Instead of writing something myself this week, I figured it was more fitting to share my husband’s inspiring account of assisting the visual artist Liviu Mocan.
Written by Mat Carson Thursday, 30 May 2013
I recently got to assist acclaimed Romanian sculptor, Liviu Mocan. He had been commissioned to build a sculpture on the campus grounds of an arts and faith conference in Denmark. Experimenting with fresh symbolism for the resurrection hope in Christ, he was creating a wooden ladder, climbing straight up out of a stone.
The poor weather put him behind schedule. So, I was glad to lend a hand in the waning hours of the conference despite the cold and the rain. Others had helped throughout the conference, but this was my chance to help finish the job.
The newness of the experience flooded me with meaning and insight.
The privilege of helping him overrode any discomfort, any distracting sense of self-importance. Instead, filled with joy, I gladly endured the rain, gladly took on the menial jobs of scrounging for tools and running for coffee. Somehow, the small difficulties added value to the experience. I probably would have embraced more ‘suffering’.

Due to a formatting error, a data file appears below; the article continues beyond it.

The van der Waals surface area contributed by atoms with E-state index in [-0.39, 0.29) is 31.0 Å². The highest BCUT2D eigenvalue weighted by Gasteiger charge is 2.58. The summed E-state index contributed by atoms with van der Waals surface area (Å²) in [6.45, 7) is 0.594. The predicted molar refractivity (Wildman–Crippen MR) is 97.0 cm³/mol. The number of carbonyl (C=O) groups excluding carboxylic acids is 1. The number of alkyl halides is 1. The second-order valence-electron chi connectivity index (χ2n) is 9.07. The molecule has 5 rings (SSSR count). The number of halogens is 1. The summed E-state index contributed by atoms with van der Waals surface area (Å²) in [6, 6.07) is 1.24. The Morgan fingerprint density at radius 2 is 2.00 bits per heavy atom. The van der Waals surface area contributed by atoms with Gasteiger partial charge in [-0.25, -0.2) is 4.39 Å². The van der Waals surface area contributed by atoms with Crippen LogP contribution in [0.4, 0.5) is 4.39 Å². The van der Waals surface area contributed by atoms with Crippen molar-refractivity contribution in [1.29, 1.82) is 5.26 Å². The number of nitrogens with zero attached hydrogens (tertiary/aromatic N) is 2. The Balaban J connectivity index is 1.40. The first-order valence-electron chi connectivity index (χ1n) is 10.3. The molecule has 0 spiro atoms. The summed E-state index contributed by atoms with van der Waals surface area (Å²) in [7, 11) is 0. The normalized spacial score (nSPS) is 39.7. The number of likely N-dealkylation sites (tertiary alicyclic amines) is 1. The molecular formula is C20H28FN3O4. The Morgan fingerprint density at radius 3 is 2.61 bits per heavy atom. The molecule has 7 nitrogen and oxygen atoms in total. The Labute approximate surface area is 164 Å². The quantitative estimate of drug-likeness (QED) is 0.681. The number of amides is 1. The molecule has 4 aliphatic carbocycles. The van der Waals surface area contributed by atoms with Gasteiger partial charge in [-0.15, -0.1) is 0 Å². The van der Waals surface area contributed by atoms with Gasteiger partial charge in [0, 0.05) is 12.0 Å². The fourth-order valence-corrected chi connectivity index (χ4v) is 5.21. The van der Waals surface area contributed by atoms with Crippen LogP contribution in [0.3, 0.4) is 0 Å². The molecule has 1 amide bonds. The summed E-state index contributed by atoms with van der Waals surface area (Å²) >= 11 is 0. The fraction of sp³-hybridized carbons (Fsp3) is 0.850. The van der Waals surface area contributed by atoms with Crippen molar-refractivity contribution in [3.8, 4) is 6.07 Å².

Liviu was very grateful, thanking me each time I ran in search of another tool. “Glad to help,” was my standard response. But after the third such exchange, he corrected me: “No. Not help. Part of.” He was right. My help was more than just a supportive after-thought. The opportunity to participate in something larger than I was what attracted me. A good master invites participation. In deed, once the tools were collected he gave me more significant responsibilities.
The morning of the departure he asked me to be outside at 8 AM. I came minutes early to find him already hard at work. He had been there since 5! You can’t outwork a good master. Not only did Liviu care more for his work than I ever could, it was his name on the line. Not fully realizing it at the time, I was freed to do my best without fear of failing because ultimately the work was his responsibility.
That morning, running between the building and the sculpture site, I was struck by the loneliness of this endeavor. Indoors, people were bustling over breakfast, saying farewells, taking pictures, exchanging contact info. Stepping outside, the stark contrast of Liviu labouring alone on the hill-side seemed so poignant. Inside, moments of joy; outside, a monument of joy.
This experience has marked me. The chance to assist a master invigorates me in my service of The Master. Daily, may we embrace whatever He lays before us. To participate in His Story is to overflow with significance, permanence and joy. And may we pursue His work fearlessly, knowing He can never be outworked; that everything after all is His work and for His glory.